Earlier this month, Health Canada did some substantial editing to its website, removing all references to a planned regulatory framework for orphan drugs.

Orphan drugs are medications that treat rare diseases. The framework was an effort to help increase their availability for patients and foster their development by companies and researchers.

Currently, Canada is one of the only developed countries in the world without such a framework.

Read: Plan sponsors bracing for onset of new orphan drugs

“The challenge we have in Canada is actually attracting research and development, clinical trials on orphan drugs for rare diseases, and getting researchers and companies who want to come to Canada early, who want to invest in clinical studies in Canada, who actually help support the development of these drugs, . . .” says Durhane Wong-Rieger, president and chief executive officer of the Canadian Organization for Rare Disorders.

The now-deleted framework had been in the works for more than five years, according to Wong-Rieger.

“We kept getting promises that it would be implemented, they needed some additional legislation to actually be able to fully implement certain aspects about it, especially the post-marketing, but the Conservative government never actually submitted it before the election,” she says. “And we had full hopes that when the Liberal government came in, they would be able to pick it up and actually be able then to move it forward.”

While there had been some wavering and delay from Health Canada and some signs that it could put the framework on hold, Wong-Rieger notes it was, in fact, ready.

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“We’ve got a fully developed framework, everybody who looks at it says it’s good, it’s been talked about in conferences internationally . . . and everybody has really indicated, ‘Yes, this is exactly what Canada needs if, in fact, you can bring this in.’”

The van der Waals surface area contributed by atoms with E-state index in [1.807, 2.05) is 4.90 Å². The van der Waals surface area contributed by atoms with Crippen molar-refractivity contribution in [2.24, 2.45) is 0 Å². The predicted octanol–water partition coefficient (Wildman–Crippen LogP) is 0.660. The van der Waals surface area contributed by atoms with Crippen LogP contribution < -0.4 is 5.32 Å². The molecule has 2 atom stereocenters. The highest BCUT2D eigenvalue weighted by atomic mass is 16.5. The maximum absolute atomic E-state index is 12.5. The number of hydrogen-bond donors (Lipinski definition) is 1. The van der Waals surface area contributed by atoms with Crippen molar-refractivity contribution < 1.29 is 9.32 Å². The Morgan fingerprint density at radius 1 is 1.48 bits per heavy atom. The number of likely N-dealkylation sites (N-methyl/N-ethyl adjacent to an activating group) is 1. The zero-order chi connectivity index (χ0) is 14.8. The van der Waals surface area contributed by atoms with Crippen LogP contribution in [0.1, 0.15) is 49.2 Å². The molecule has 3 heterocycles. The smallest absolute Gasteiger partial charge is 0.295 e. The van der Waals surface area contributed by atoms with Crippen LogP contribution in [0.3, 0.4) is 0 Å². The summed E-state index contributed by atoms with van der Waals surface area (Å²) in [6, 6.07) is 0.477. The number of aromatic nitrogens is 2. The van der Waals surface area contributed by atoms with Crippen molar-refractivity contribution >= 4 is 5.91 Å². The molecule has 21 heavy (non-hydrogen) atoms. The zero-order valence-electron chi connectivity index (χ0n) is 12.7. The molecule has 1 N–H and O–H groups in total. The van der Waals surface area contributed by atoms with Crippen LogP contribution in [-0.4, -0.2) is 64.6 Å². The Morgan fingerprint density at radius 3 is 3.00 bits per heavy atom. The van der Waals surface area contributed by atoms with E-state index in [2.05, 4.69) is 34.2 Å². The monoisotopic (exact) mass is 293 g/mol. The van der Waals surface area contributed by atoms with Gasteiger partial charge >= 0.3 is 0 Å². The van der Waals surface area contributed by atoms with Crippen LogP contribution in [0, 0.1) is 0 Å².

As for a replacement, Health Canada said in a statement that it’s putting together a regulatory review of both medications and medical devices. It noted it would develop a plan to “work together with our health partners at home and abroad, provide more timely access to drugs and devices, including drugs for rare diseases, enhance the uses of real-world evidence to support regulatory decisions for drugs and devices.”

Speaking specifically to the orphan drug framework, Health Canada stated: “Improving access to necessary prescription drugs is a priority for the minister of health. It is in her mandate and funded as part of budget 2017. The orphan drug framework was not set aside, and work on improving access to orphan drugs has not stopped.

“The regulatory review of drugs and devices initiative advances and integrates work done for the orphan drug framework and offers several improvements. For instance, expanding the priority review process to decrease review time for products needed by the health-care system, which was not in the orphan drug framework, will improve access to these products.

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“Since 2012, Health Canada has been working with key stakeholders, such as the Canadian Organization for Rare Diseases, to improve access to orphan drugs by encouraging the development and availability of these products. That work continues.”

Wong-Rieger agrees the work will continue.

“We have to. We have thousands of families that are dependent on us, so we’re continuing to, we will continue to work obviously with Health Canada to see how we can get the drugs in,” she says.

“We think that on an individual basis that the members of Parliament are very supportive. We think that just from a government point of view, they’re hesitant to actually make the action. And I think that’s too bad. I don’t want to say it’s all the provinces that are pushing back and [are] making this happen, but honestly, I cannot understand why we just don’t have the regulatory framework that every other developed country has. There’s no good reason for it.”

Read: Drug Plan Trends Report: Alarm about costs sparks ‘monumental shift’

Copyright © 2018 Transcontinental Media G.P. Originally published on benefitscanada.com
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ric ellens:

Prometic Life Sciences is doing clinical studies on Orphan diseases

Saturday, November 25 at 8:05 pm | Reply

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